The plot details themselves, though, are left purposefully open to a little dash of personal interpretation. Cut-scenes are subtle, developments are highlighted in the background and only on repeated runs does everything click into place with the kind of emerging resonance that brings a lump to your throat.

Thatgamecompany do this better than most, but it’s fair to say that after playing Journey everything else seems a little basic, wooden and – dare we suggest – patronising.

[drop2]Visually, the game gradually switches from vast landscapes and distant horizons to close up, dark mechanised structures without flinching, always remaining consistently bewildering – and occasionally terrifying.  The audio, too, gentle wind sweeps playing off against a rousing, building orchestral score deserves much merit – played in Dolby Surround as the game prompts is essential, but a good pair of surround headphones perhaps even more so.

Journey is a game where switches are never something you simply stand on; where darkness and emptiness can feel like an underwater cavern; where friends made of nothing but squares of cloth can mean everything.  It’s a towering achievement, with the game constantly forming and rising upon itself and the player to an obvious but always seemingly out of reach crescendo, that distant mountain just another turn, step, climb and leap away.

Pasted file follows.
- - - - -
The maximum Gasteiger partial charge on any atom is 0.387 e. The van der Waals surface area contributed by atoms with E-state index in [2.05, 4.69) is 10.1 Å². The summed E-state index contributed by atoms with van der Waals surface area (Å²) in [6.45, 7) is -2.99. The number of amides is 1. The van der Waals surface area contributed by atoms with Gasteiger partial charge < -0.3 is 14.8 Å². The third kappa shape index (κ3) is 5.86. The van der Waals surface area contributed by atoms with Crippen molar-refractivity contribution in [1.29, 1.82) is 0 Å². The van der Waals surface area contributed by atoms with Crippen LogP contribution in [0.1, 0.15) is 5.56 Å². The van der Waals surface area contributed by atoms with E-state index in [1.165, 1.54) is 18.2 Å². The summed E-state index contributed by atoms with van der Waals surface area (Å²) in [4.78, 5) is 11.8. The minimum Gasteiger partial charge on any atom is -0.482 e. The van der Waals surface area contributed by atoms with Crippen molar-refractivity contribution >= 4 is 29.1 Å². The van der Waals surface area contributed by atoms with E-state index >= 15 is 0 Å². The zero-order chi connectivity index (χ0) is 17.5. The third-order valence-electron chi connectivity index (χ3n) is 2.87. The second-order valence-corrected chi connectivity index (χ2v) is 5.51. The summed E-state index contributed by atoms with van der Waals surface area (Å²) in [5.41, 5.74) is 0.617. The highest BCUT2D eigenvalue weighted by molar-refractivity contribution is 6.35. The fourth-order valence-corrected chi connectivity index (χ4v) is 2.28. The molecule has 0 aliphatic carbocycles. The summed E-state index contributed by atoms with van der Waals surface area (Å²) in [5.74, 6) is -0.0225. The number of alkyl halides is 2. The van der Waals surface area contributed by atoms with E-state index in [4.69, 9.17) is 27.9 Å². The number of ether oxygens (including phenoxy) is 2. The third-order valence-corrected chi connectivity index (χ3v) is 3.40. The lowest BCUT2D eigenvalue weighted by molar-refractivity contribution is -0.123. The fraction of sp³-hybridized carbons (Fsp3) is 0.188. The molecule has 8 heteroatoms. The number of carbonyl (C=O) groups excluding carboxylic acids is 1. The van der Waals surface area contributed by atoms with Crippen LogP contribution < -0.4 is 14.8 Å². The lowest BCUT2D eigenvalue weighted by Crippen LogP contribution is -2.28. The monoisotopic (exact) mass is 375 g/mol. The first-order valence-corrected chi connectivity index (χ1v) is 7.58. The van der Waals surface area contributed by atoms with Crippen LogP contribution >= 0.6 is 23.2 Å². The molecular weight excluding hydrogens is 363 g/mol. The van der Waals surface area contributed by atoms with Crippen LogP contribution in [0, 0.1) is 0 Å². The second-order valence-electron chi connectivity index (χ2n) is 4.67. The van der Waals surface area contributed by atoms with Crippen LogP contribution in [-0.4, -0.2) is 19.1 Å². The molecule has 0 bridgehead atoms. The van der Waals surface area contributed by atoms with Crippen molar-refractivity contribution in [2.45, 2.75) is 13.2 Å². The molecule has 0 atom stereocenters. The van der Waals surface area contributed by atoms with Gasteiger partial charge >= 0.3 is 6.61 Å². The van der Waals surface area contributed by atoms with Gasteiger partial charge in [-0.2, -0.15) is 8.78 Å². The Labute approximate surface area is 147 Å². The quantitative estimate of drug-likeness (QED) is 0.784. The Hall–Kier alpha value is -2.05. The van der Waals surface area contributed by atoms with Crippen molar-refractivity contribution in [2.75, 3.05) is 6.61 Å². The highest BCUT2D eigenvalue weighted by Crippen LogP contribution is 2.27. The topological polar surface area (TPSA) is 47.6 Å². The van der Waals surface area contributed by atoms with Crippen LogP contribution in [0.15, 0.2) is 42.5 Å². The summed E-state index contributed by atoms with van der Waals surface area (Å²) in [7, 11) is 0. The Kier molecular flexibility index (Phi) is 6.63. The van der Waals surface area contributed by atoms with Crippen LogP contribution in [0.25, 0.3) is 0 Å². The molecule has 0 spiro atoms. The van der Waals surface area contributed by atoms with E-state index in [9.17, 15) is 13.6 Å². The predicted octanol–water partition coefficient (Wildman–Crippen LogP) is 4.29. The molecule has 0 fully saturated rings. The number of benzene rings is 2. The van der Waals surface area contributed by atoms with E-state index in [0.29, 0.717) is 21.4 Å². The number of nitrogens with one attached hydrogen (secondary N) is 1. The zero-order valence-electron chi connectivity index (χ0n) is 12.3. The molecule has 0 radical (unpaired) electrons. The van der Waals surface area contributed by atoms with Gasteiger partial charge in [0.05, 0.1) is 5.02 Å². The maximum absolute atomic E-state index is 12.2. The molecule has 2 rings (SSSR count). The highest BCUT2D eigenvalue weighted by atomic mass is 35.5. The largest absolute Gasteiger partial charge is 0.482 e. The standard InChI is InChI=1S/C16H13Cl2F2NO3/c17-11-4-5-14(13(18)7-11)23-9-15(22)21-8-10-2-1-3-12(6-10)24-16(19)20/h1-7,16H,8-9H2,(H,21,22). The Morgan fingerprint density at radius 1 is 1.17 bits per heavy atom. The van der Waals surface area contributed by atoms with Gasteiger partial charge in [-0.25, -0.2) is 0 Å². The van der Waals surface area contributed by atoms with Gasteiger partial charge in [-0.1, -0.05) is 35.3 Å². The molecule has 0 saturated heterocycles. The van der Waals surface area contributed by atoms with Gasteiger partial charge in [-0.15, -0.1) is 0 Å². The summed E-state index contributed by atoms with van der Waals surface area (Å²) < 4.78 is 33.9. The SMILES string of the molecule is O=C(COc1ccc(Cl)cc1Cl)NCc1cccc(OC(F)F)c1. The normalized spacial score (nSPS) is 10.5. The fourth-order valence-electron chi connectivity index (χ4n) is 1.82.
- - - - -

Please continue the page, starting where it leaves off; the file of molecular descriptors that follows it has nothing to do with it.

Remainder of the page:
And then, ultimately, there’s a single, solitary moment of silence: the game’s defining few seconds; the bit that affects the most – the culmination of minutes of desperate, hopeless struggle. Never before has a game illustrated such tragic fragility with such humanity and character – Journey might live up to its name on many levels, but on the deepest, most personal level possible thatgamecompany manage to transcend all expectations.

Pros:

  • An amazing experience from start to finish
  • Wonderful graphics and sound
  • Even better online